Insurance agencies would love to know who blew up Nord Stream
    Analysis by Foreign Policy

    WORLD  21 March 2023 - 06:00

    The Foreign Policy magazine has published an article arguing that an era of gray zone warfare and sabotage creates tough financial questions. Caliber.Az reprints the article.

    The 2020’s most fascinating whodunit is playing out on computer screens around the world: Government investigators, hobby sleuths, and curious members of the public are trying to establish who sabotaged the Nord Stream 1 and Nord Stream 2 gas pipelines last Sept. 26. But while most of us are simply eager to know who the culprit is, it’s a far more consequential matter for the private sector.

    Western European companies invested billions of dollars in the pipelines. Whether their insurance will cover the losses caused by the sabotage depends on who perpetrated it. And as the global geopolitical standoff intensifies, companies face many more enormous losses, hunts for the perpetrator, and disputes about whether the harm was an act of war.

    Was the culprit a commando traveling from Germany’s Rostock Port toward the Nord Stream pipelines on a rented yacht 20 days before the blast, leaving explosive residue behind in the vessel? Were the passengers linked to the blasts that disabled the pipelines a short time later? Or should we instead focus our attention on the oil tanker Minerva Julie, which hovered above the blast sites while traveling between Rotterdam, Netherlands, and St. Petersburg, Russia, in the weeks before the blasts? Were both involved? If so, were they connected to the government of Russia or another country?

    Authorities in Sweden and Denmark, in whose exclusive economic zones the blasts occurred, are investigating as are German federal police agencies. But so, too, are Russian authorities (conclusion: Britain’s Royal Navy did it), open-source intelligence specialists, journalist Seymour Hersh (conclusion: America did it), and countless would-be sleuths with no particular skills but enormous curiosity.

    For the pipelines’ owners though, the investigations are about hard cash and clear evidence, not speculative theories: Four Western European energy companies own 49 percent of Nord Stream 1, whose construction cost 7.4 billion euros ($7.9 billion). Germany’s E.ON and Wintershall Dea own 15.5 percent each, and France’s Engie and the Dutch firm Gasunie own 9 percent each. Russia’s Gazprom owns the rest, and it also owns Nord Stream 2—but the Western European group provided 50 percent of Nord Stream 2’s $10.3 billion financing. With the pipelines unusable, the companies are trying to recover at least some of the billions of dollars involved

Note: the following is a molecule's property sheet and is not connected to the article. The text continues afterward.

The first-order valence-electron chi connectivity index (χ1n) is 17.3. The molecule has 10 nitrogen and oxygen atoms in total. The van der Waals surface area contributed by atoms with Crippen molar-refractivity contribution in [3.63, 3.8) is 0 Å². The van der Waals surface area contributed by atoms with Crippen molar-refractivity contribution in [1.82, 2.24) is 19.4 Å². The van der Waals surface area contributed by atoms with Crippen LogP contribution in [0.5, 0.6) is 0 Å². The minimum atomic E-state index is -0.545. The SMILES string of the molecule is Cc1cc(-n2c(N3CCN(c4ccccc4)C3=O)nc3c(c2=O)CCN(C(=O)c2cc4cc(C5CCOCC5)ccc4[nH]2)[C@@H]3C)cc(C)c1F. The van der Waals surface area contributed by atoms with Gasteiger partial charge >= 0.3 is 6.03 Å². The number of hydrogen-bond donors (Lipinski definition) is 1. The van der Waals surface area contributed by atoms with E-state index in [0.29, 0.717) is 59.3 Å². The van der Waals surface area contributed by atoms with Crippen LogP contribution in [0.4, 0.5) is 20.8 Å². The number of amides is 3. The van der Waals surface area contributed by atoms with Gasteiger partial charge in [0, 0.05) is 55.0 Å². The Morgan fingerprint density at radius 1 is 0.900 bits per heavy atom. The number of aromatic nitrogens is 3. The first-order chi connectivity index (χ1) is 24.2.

But who pays? “That’s the question,” said Neil Roberts, secretary of the maritime insurance industry’s Joint War Committee. “It’s not unheard of for pipelines to be blown up. The Caño Limón-Coveñas pipeline in Colombia was targeted weekly by insurgent groups in the late ’90s through the 2000s and is still being hit regularly.” Most pipelines, though, go overground, whereas Nord Stream is located at the bottom of the Baltic Sea. Who pays? “We’ve got various Russian entities, Western companies, Western insurers, possibly other insurers,” Roberts said. “It’s a mess. The rules that apply to peacetime don’t apply anymore.”

    That’s exactly the problem facing not just Nord Stream’s European co-owners and their insurers but all manner of companies stuck in the middle as the world’s geopolitical standoffs intensify. Only Nord Stream’s participants and their insurers know exactly what deals the pipelines have, but it’s safe to say that owners and their insurers will take different views of whether the sabotage is covered or not.